North Korea launched a ballistic missile on April 5, 2017 that flew for
North Korea launched a ballistic missile on April 5, 2017 that flew for "several tens of kilometers" and fell into the Sea of Japan far from Japanese waters, the Japanese government's top spokesman said. Kyodo

US Navy gets ready to strike North Korea

THE diversion of an armada of American warships from port visits in Australia to the waters off North Korea gives US President Donald Trump a "full range of options" against dictator Kim Jong-un's regimen.

Mr Trump's national security adviser, General HR McMaster, and US Secretary of State Rex Tillerson, signalled on Sunday the US was preparing to respond to North Korea's aggressive ramp up of its nuclear and ballistic missile programs.

The US Navy's Third Fleet forward-deployed strike group, headed by the supercarrier USS Carl Vinson and supported by guided-missile destroyers and cruisers, was scheduled to visit Australia but it was announced on Saturday they had received orders to re-route toward the Korean Peninsula.

"The president has asked to be prepared to give him a full range of options to remove that threat to the American people and to our allies and partners in the region," General McMaster, in an interview on FOX News Sunday, said.

The move will raise tensions in the region and comes hard on the heels of a US missile strike on Syria that was widely interpreted as putting Pyongyang on warning over its refusal to abandon its nuclear ambitions.

General McMaster said North Korea was "a rogue regimen that is now a nuclear capable regimen" and at the Florida talks "President Xi and President Trump agreed that that is unacceptable, that what must happen is the denuclearisation of the Korean Peninsula".

"Well, it's prudent to do it, isn't it?" General McMaster, when asked about the Third Fleet's ominous presence, responded.

"I mean, North Korea has been engaged in a pattern of provocative behaviour."

North Korea denounced Thursday's strike as an act of "intolerable aggression" and one that justified "a million times over" the North's push toward a credible nuclear deterrent.

"US Pacific Command ordered the Carl Vinson Strike Group north as a prudent measure to maintain readiness and presence in the Western Pacific," said Commander Dave Benham, spokesman at US Pacific Command.

"The number one threat in the region continues to be North Korea, due to its reckless, irresponsible and destabilising program of missile tests and pursuit of a nuclear weapons capability," he told AFP, in an unusually forceful statement.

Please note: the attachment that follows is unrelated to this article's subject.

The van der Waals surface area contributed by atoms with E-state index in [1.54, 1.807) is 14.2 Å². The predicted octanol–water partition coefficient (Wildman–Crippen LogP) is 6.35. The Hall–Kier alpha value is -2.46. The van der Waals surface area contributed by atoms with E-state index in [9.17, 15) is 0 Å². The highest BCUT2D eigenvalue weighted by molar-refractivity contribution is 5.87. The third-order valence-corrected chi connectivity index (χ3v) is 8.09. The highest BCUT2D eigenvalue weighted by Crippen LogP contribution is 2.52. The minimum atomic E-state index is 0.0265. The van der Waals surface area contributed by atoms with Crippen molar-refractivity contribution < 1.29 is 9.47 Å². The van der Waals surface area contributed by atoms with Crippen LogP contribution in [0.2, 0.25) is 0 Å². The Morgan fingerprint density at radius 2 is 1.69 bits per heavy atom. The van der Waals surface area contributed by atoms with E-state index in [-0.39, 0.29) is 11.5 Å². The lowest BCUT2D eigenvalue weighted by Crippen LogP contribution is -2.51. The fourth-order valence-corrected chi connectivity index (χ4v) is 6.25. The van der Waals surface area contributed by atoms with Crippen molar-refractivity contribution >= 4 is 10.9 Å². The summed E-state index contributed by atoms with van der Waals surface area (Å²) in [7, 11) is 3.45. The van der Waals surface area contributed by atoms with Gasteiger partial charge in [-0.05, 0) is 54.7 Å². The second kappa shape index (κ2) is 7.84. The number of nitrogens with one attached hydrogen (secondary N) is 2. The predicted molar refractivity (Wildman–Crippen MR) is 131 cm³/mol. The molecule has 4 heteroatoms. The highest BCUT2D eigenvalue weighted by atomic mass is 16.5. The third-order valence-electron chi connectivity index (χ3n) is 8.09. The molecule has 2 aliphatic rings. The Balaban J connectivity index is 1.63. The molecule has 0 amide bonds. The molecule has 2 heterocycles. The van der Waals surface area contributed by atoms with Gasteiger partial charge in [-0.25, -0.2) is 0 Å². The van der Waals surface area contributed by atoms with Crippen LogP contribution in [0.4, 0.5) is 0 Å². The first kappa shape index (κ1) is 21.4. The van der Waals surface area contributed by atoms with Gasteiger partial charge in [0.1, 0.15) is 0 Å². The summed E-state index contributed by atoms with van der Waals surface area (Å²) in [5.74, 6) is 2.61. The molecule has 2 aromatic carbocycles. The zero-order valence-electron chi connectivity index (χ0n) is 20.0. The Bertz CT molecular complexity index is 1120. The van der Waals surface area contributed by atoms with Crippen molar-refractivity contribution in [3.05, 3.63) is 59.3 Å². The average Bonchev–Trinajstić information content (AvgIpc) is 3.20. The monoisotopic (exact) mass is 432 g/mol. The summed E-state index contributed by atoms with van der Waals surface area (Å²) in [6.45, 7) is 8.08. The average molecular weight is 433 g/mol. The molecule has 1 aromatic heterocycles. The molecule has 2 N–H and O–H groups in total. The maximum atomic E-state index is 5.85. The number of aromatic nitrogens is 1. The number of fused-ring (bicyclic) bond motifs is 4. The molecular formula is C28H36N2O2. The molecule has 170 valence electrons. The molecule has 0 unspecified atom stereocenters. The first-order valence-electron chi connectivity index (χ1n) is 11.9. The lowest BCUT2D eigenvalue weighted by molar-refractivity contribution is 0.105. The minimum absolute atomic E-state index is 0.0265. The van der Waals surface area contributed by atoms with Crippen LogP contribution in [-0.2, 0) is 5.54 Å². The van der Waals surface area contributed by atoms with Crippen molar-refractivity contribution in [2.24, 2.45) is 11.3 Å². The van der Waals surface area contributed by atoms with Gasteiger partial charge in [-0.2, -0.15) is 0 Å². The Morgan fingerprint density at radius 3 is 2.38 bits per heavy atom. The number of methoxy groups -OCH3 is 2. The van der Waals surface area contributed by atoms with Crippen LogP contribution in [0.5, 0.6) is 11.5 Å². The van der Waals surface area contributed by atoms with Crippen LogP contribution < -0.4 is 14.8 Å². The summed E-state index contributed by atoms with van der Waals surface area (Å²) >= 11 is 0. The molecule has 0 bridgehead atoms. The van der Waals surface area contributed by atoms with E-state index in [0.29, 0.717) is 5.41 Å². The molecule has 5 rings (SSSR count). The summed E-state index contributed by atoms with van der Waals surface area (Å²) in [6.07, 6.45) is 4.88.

Originally scheduled to make port calls in Australia, the strike group - which includes the Nimitz-class aircraft supercarrier USS Carl Vinson is now headed from Singapore to the Western Pacific Ocean.

Pyongyang is on a quest to develop a long-range missile capable of hitting the US mainland with a nuclear warhead, and has so far staged five nuclear tests, two of them last year.

Expert satellite imagery analysis suggests it could well be preparing for a sixth, with US intelligence officials warning that Pyongyang could be less than two years away from developing a nuclear warhead that could reach the US.

North Korea on Wednesday fired a medium-range ballistic missile into the Sea of Japan ahead of a US-China summit.

In February the North simultaneously fired four ballistic missiles off its east coast, three of which fell provocatively close to Japan, in what it said was a drill for an attack on US bases in the neighbouring Asian country.

North Korea boasts that is has developed long-range missiles that could reach Australia. Picture: KRT via AP
Last August Pyongyang also successfully test-fired a submarine-launched ballistic missile 500km towards Japan, far exceeding any previous sub-launched tests, in what the North's leader Kim Jong-un hailed as the "greatest success."

A nuclear-capable SLBM system would take the North's threat to a new level, allowing deployment far beyond the Korean peninsula and a "second-strike" capability in the event of an attack on its army bases.

REMOVING AL-ASSAD A TOP US PRIORITY

Meantime, the removal of Syrian President Bashar al-Assad is a priority for Donald Trump, says the US Ambassador to the UN.

Nikki Haley said the removal of al-Assad, removing Iranian influence in Syria and defeating the Islamic State terrorist group are the priorities for the US President.

"We don't see a peaceful Syria with Assad in there," Haley told CNN.

The comments represented a departure from what Haley said before the US hit a Syrian air base with 59 Tomahawk missiles on Thursday in retaliation for a chemical weapons attack by al-Assad's forces on Syrian civilians.